The GABA neuronal system, the major inhibitory system in the brain, has been implicated in animal and human models of stress. Compounds that enhance GABA function, e.g. benzodiazepine (BZD) receptor agonists, are anxiolytic in animals and man, while those that decrease GABA function (e.g. beta carbolines) are pro-convulsant and anxiogenic. Medications that augment GABA function such as the BZDs and valproic acid, are known to be effective clinical treatments for panic disorder (PD). In addition, other effective antipanic medications, imipramine and phenelzine, increase brain GABA. Recently, animal models PD have been created by causing specific defects in GABA function. In contrast to these data, peripheral measurements (plasma and CSF) of GABA concentrations appear to be normal in PD patients. These measures, however, may be confounded with sampling artifacts or GABA contributions from spinal cord, and thus may be insensitive to regional changes in brain GABA. Advances in 1H-magnetic resonance spectroscopy (MRS), now permit direct in vivo determination of cortical GABA levels in neuropsychiatric disease. The MRS pilot data we have gathered in PD patients thus far suggests that brain GABA levels are abnormally reduced in occipital cortex in this disorder. The goal of this research proposal is to test the hypothesis that deficits in brain GABA function contribute to the pathophysiology of PD. We have designed one study to test this hypothesis. In the study we plan to perform baseline MRS determinations of cortical GABA levels (frontal and occipital regions) in a group of unmedicated PD patients (n=30), and in a comparison group of matched healthy control subjects (n=30). A positive finding (i.e. detection of abnormally low GABA levels in frontal and/or occipital cortex in patients) would implicate regional cortical deficits in GABA function in the pathophysiology of PD.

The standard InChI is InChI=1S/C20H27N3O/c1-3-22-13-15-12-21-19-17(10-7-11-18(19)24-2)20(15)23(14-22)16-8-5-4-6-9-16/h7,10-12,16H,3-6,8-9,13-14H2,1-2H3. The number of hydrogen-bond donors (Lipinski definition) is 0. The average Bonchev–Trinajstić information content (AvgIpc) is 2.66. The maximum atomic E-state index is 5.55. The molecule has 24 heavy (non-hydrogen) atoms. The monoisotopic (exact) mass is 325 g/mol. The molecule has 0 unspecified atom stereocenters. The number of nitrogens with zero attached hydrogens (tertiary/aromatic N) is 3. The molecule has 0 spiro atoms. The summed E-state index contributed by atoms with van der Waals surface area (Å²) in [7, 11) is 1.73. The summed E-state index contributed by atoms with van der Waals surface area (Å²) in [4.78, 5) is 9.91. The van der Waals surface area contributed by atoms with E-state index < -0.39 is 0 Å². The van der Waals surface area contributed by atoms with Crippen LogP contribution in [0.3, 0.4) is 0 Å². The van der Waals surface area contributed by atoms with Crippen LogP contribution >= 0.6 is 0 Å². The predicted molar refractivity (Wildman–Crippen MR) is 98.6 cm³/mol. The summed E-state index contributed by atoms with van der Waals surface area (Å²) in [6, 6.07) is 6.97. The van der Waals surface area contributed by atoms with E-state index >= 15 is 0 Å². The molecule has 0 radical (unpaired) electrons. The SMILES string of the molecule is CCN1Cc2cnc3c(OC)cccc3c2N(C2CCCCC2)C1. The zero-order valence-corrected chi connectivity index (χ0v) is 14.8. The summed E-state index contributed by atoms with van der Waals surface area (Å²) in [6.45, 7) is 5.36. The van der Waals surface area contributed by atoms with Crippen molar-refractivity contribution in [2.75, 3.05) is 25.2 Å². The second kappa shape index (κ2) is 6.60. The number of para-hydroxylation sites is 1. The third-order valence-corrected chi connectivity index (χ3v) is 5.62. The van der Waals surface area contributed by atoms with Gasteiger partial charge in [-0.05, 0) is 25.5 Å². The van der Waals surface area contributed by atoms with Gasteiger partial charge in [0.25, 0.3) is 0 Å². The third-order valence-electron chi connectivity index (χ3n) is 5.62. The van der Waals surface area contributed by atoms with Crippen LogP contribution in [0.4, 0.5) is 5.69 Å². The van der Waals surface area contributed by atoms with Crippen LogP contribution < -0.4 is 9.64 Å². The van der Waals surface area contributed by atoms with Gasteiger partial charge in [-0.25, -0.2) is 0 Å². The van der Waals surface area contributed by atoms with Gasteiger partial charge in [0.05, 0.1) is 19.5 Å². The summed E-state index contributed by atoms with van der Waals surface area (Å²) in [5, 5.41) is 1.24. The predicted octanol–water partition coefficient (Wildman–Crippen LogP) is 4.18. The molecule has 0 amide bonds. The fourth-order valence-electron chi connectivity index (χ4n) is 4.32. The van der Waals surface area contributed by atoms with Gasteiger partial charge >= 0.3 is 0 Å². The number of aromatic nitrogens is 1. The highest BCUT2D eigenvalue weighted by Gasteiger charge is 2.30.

|Effective start/end date||8/15/99 → 7/31/01|
- National Institutes of Health: $171,709.00
- National Institutes of Health